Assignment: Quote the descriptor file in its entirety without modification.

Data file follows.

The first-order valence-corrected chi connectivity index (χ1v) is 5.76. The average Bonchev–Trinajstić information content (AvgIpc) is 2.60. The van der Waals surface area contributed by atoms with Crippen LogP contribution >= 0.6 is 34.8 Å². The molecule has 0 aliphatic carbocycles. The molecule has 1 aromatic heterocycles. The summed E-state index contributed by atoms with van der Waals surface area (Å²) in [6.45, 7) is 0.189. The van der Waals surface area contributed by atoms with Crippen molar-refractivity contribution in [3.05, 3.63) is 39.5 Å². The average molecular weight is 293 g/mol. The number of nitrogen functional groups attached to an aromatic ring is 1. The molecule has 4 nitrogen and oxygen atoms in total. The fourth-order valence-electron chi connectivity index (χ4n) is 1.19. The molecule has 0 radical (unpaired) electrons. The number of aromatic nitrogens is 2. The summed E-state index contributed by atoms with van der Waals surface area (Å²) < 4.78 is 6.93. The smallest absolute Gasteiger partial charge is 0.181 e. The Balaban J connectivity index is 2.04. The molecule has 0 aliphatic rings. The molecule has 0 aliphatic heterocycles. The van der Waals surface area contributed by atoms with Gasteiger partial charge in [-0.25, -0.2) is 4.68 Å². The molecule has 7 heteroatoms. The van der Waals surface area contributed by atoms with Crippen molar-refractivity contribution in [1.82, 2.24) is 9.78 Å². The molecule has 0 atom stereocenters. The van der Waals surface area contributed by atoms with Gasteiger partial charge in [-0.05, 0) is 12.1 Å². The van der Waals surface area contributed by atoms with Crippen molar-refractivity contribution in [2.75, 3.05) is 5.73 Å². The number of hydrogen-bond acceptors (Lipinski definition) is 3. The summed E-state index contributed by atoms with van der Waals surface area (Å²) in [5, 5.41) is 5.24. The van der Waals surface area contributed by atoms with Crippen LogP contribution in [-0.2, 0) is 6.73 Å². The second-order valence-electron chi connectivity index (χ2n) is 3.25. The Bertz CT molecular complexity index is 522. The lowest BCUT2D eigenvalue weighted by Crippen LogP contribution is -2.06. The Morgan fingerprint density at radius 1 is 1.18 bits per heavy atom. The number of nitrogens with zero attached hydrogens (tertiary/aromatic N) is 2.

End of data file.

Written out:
The first-order valence-corrected chi connectivity index (χ1v) is 5.76. The average Bonchev–Trinajstić information content (AvgIpc) is 2.60. The van der Waals surface area contributed by atoms with Crippen LogP contribution >= 0.6 is 34.8 Å². The molecule has 0 aliphatic carbocycles. The molecule has 1 aromatic heterocycles. The summed E-state index contributed by atoms with van der Waals surface area (Å²) in [6.45, 7) is 0.189. The van der Waals surface area contributed by atoms with Crippen molar-refractivity contribution in [3.05, 3.63) is 39.5 Å². The average molecular weight is 293 g/mol. The number of nitrogen functional groups attached to an aromatic ring is 1. The molecule has 4 nitrogen and oxygen atoms in total. The fourth-order valence-electron chi connectivity index (χ4n) is 1.19. The molecule has 0 radical (unpaired) electrons. The number of aromatic nitrogens is 2. The summed E-state index contributed by atoms with van der Waals surface area (Å²) < 4.78 is 6.93. The smallest absolute Gasteiger partial charge is 0.181 e. The Balaban J connectivity index is 2.04. The molecule has 0 aliphatic rings. The molecule has 0 aliphatic heterocycles. The van der Waals surface area contributed by atoms with Gasteiger partial charge in [-0.25, -0.2) is 4.68 Å². The molecule has 7 heteroatoms. The van der Waals surface area contributed by atoms with Crippen molar-refractivity contribution in [1.82, 2.24) is 9.78 Å². The molecule has 0 atom stereocenters. The van der Waals surface area contributed by atoms with Gasteiger partial charge in [-0.05, 0) is 12.1 Å². The van der Waals surface area contributed by atoms with Crippen molar-refractivity contribution in [2.75, 3.05) is 5.73 Å². The number of hydrogen-bond acceptors (Lipinski definition) is 3. The summed E-state index contributed by atoms with van der Waals surface area (Å²) in [5, 5.41) is 5.24. The van der Waals surface area contributed by atoms with Crippen LogP contribution in [-0.2, 0) is 6.73 Å². The second-order valence-electron chi connectivity index (χ2n) is 3.25. The Bertz CT molecular complexity index is 522. The lowest BCUT2D eigenvalue weighted by Crippen LogP contribution is -2.06. The Morgan fingerprint density at radius 1 is 1.18 bits per heavy atom. The number of nitrogens with zero attached hydrogens (tertiary/aromatic N) is 2.